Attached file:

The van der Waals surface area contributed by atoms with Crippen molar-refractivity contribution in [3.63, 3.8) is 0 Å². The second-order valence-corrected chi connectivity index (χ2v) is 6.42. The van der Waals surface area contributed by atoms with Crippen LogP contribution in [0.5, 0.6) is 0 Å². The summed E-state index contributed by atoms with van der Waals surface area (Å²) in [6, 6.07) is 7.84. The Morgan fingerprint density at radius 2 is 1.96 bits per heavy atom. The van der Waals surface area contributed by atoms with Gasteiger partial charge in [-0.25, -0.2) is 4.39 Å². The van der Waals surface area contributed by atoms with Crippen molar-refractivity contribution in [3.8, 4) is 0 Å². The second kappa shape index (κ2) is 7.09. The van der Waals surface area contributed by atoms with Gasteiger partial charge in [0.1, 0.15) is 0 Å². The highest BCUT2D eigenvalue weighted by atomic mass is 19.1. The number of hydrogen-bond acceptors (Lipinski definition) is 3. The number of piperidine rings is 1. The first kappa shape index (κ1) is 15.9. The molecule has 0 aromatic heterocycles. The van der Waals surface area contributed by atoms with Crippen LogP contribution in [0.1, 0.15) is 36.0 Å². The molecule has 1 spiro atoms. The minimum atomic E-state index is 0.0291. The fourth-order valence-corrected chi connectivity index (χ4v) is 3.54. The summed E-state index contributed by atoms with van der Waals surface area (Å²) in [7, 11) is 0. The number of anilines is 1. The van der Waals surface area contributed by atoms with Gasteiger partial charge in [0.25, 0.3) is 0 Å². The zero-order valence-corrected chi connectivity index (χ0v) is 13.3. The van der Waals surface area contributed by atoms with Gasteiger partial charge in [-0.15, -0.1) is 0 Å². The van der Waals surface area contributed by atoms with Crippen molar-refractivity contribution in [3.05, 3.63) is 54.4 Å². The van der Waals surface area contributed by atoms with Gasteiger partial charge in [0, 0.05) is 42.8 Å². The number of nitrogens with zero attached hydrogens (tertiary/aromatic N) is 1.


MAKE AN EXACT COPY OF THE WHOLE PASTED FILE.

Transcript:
The van der Waals surface area contributed by atoms with Crippen molar-refractivity contribution in [3.63, 3.8) is 0 Å². The second-order valence-corrected chi connectivity index (χ2v) is 6.42. The van der Waals surface area contributed by atoms with Crippen LogP contribution in [0.5, 0.6) is 0 Å². The summed E-state index contributed by atoms with van der Waals surface area (Å²) in [6, 6.07) is 7.84. The Morgan fingerprint density at radius 2 is 1.96 bits per heavy atom. The van der Waals surface area contributed by atoms with Gasteiger partial charge in [-0.25, -0.2) is 4.39 Å². The van der Waals surface area contributed by atoms with Crippen molar-refractivity contribution in [3.8, 4) is 0 Å². The second kappa shape index (κ2) is 7.09. The van der Waals surface area contributed by atoms with Gasteiger partial charge in [0.1, 0.15) is 0 Å². The highest BCUT2D eigenvalue weighted by atomic mass is 19.1. The number of hydrogen-bond acceptors (Lipinski definition) is 3. The number of piperidine rings is 1. The first kappa shape index (κ1) is 15.9. The molecule has 0 aromatic heterocycles. The van der Waals surface area contributed by atoms with Crippen LogP contribution in [0.1, 0.15) is 36.0 Å². The molecule has 1 spiro atoms. The minimum atomic E-state index is 0.0291. The fourth-order valence-corrected chi connectivity index (χ4v) is 3.54. The summed E-state index contributed by atoms with van der Waals surface area (Å²) in [7, 11) is 0. The number of anilines is 1. The van der Waals surface area contributed by atoms with Gasteiger partial charge in [0.25, 0.3) is 0 Å². The zero-order valence-corrected chi connectivity index (χ0v) is 13.3. The van der Waals surface area contributed by atoms with Gasteiger partial charge in [-0.15, -0.1) is 0 Å². The van der Waals surface area contributed by atoms with Crippen molar-refractivity contribution in [3.05, 3.63) is 54.4 Å². The van der Waals surface area contributed by atoms with Gasteiger partial charge in [0, 0.05) is 42.8 Å². The number of nitrogens with zero attached hydrogens (tertiary/aromatic N) is 1.